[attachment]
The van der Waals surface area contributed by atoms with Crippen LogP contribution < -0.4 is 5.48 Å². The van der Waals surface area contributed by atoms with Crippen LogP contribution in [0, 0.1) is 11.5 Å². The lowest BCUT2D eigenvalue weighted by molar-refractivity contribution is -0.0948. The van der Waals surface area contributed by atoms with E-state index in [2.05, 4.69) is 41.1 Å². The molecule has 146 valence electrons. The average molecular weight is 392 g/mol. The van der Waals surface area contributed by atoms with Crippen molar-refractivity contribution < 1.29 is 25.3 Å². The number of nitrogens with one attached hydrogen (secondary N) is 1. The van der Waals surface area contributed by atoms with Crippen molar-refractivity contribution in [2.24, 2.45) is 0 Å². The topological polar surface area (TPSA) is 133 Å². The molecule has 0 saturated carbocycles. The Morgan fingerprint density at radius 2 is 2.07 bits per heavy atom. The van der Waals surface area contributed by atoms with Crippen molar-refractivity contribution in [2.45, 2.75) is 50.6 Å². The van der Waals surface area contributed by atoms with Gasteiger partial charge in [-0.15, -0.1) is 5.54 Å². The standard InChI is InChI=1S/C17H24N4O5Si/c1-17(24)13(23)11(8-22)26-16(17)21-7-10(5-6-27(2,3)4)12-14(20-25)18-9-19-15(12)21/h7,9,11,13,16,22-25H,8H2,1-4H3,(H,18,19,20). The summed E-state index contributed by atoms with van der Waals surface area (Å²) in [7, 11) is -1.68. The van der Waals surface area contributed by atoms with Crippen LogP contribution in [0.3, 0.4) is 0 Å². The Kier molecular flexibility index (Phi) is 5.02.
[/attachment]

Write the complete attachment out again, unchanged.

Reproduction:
The van der Waals surface area contributed by atoms with Crippen LogP contribution < -0.4 is 5.48 Å². The van der Waals surface area contributed by atoms with Crippen LogP contribution in [0, 0.1) is 11.5 Å². The lowest BCUT2D eigenvalue weighted by molar-refractivity contribution is -0.0948. The van der Waals surface area contributed by atoms with E-state index in [2.05, 4.69) is 41.1 Å². The molecule has 146 valence electrons. The average molecular weight is 392 g/mol. The van der Waals surface area contributed by atoms with Crippen molar-refractivity contribution < 1.29 is 25.3 Å². The number of nitrogens with one attached hydrogen (secondary N) is 1. The van der Waals surface area contributed by atoms with Crippen molar-refractivity contribution in [2.24, 2.45) is 0 Å². The topological polar surface area (TPSA) is 133 Å². The molecule has 0 saturated carbocycles. The Morgan fingerprint density at radius 2 is 2.07 bits per heavy atom. The van der Waals surface area contributed by atoms with Crippen molar-refractivity contribution in [2.45, 2.75) is 50.6 Å². The van der Waals surface area contributed by atoms with Gasteiger partial charge in [-0.15, -0.1) is 5.54 Å². The standard InChI is InChI=1S/C17H24N4O5Si/c1-17(24)13(23)11(8-22)26-16(17)21-7-10(5-6-27(2,3)4)12-14(20-25)18-9-19-15(12)21/h7,9,11,13,16,22-25H,8H2,1-4H3,(H,18,19,20). The summed E-state index contributed by atoms with van der Waals surface area (Å²) in [7, 11) is -1.68. The van der Waals surface area contributed by atoms with Crippen LogP contribution in [0.3, 0.4) is 0 Å². The Kier molecular flexibility index (Phi) is 5.02.